‘This has destroyed our community’ Pols hold vigil for Crown Heights mass shooting

Borough President Eric Adams takes the podium at the vigil.
Photo by Ben Verde

Brooklynites gathered Monday night to mourn the victims of a mass shooting that claimed four lives in Crown Heights on Oct. 12.

Borough President Eric Adams — who organized the candlelight vigil outside the illegal Utica Avenue gambling den where the massacre occurred — lamented the national epidemic of gun-violence plaguing communities of color, which he says has numbed the country to acts of senseless killing.

“We are not going to allow a mass shooting in our community and just flip over the pages and act like it did not happen,” Adams said. “This has destroyed our community, and we are outraged that the country continues to be dismissive of mass shootings in communities of color.”

Several dozen mournful Brooklynites joined Adams and Crown Heights Councilman Robert Cornegy at the vigil, where they held candles, uttered prayers, and set out four pairs of empty shoes — one for each victim of Saturday’s shootout.

The gun battle — which killed four people and injured three others at an underground gambling ring between Pacific and Dean streets — was the second mass shooting in the borough within three months.

In July, two gunmen opened fire at a block party in Brownsville — killing one person and injuring 11 others.

Adams blasted the lack of resources offered to predominantly African-American communities like Crown Heights and Brownsville in the wake of tragedies, which he says are treated with greater consideration in suburban and rural areas.

Members of Gays Against Guns, a nonviolence advocacy group, stage a vigil in front of the site of the shooting, featuring photos of those lost to gun violence over the past week in Brooklyn and elsewhere.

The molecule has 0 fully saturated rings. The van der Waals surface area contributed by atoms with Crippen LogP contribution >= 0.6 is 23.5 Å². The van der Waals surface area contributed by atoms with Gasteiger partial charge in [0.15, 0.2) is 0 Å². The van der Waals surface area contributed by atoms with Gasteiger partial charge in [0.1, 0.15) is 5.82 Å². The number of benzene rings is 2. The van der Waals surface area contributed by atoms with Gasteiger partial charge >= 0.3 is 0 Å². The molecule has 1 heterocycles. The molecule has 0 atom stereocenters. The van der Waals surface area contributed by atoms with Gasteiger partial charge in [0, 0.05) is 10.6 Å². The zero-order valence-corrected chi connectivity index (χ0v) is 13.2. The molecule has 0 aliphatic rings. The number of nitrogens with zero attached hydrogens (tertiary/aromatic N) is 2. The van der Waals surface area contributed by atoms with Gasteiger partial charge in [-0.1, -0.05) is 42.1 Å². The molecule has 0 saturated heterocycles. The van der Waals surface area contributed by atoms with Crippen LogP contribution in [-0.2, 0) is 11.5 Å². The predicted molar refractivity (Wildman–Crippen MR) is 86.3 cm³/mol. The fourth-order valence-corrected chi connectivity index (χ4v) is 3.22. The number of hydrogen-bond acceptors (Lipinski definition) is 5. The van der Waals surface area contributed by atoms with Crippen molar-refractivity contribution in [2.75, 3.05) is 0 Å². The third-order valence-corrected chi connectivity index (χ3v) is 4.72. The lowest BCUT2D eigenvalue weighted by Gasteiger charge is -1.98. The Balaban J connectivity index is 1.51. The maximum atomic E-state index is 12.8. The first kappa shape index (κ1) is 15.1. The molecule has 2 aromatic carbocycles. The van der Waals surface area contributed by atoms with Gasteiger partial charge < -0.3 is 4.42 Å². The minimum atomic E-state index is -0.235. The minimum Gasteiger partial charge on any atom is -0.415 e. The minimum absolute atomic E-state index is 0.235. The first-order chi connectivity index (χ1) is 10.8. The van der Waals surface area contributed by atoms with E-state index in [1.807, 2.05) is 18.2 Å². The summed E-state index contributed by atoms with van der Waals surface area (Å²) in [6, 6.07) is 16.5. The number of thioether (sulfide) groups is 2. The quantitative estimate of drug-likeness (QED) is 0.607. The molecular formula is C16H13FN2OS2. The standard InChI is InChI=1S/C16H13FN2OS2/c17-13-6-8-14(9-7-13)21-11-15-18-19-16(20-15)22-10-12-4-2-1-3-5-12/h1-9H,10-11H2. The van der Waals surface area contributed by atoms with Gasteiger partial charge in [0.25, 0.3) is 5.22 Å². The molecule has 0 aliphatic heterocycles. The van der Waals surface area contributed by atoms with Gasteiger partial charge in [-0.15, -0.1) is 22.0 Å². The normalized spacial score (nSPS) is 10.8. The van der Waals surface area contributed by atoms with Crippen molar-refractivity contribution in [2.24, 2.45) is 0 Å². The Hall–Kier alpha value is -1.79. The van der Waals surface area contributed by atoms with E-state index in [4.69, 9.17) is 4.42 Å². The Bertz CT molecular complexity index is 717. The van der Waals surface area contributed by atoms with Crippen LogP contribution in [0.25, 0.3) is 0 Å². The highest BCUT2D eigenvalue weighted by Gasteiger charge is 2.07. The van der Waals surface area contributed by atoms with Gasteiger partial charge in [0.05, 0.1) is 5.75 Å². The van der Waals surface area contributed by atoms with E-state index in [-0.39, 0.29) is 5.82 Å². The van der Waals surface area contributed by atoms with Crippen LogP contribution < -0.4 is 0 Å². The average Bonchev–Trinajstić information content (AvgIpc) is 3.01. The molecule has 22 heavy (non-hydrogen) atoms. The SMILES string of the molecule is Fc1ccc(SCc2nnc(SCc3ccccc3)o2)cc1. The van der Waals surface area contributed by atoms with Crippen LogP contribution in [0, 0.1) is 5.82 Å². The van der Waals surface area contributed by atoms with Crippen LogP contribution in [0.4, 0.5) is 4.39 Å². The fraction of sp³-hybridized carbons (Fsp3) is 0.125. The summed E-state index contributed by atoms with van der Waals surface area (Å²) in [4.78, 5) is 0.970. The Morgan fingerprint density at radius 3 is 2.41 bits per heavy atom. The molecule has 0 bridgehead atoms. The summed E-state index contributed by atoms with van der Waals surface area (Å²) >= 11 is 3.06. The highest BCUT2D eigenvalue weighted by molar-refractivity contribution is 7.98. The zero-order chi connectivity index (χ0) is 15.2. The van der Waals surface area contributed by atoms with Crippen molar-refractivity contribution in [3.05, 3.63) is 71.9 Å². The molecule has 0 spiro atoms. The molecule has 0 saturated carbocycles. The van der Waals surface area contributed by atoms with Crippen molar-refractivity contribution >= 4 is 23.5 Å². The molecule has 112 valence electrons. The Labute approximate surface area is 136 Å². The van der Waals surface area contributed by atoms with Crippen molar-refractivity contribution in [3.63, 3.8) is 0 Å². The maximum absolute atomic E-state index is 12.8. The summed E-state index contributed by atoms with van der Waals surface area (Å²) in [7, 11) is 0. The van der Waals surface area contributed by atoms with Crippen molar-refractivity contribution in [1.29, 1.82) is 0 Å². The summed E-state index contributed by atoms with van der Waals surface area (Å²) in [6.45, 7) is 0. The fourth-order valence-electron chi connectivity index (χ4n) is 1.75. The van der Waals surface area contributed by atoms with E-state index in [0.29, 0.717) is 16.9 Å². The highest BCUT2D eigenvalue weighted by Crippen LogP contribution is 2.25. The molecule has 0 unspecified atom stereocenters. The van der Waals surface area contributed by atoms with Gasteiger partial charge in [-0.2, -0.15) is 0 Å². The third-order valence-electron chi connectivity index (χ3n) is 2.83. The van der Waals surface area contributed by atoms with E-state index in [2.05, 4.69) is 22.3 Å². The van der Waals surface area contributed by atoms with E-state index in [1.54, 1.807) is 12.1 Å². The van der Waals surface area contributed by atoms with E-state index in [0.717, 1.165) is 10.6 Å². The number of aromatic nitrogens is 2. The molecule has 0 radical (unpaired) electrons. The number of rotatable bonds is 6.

Photo by Ben Verde

“How many schools in this area received counseling the next day?” Adams asked. “How many family members and residents of this community received the necessary counseling?”

The area’s local councilman echoed Adams’ sentiment and called for more long-lasting reforms to combat violent crime.

“We have to use the correct language,” said Robert Cornegy. “Yes, Mass Shootings, but yes violence is now and has always been a public health issue and when we identify it as such we can demand the resources — more jobs, affordable housing, all of the things that are contributors to violence.”

Gun violence across New York City has risen this year compared to last — as the number of shooting victims has increased from 736 from 721 as of Oct. 6, when the most recent data is available.

In Brooklyn, however, the number of gun violence victims has decreased over the same time frame, from 292 to 302 — largely driven by a decrease in violence in the southern half of the borough.

Within Brooklyn North — a policing precinct that encompasses Crown Heights, Brownsville, and other surrounding neighborhoods — gun violence victims have increased 204 to 192 over that time frame, which does not include the four victims of the Oct. 12 shooting.

Mourners set-up shoes with candles to represent the victims outside the site of the shooting.
Photo by Ben Verde

Reach reporter Ben Verde at (718) 260–2525 or by e-mail at bverde@cnglocal.com.
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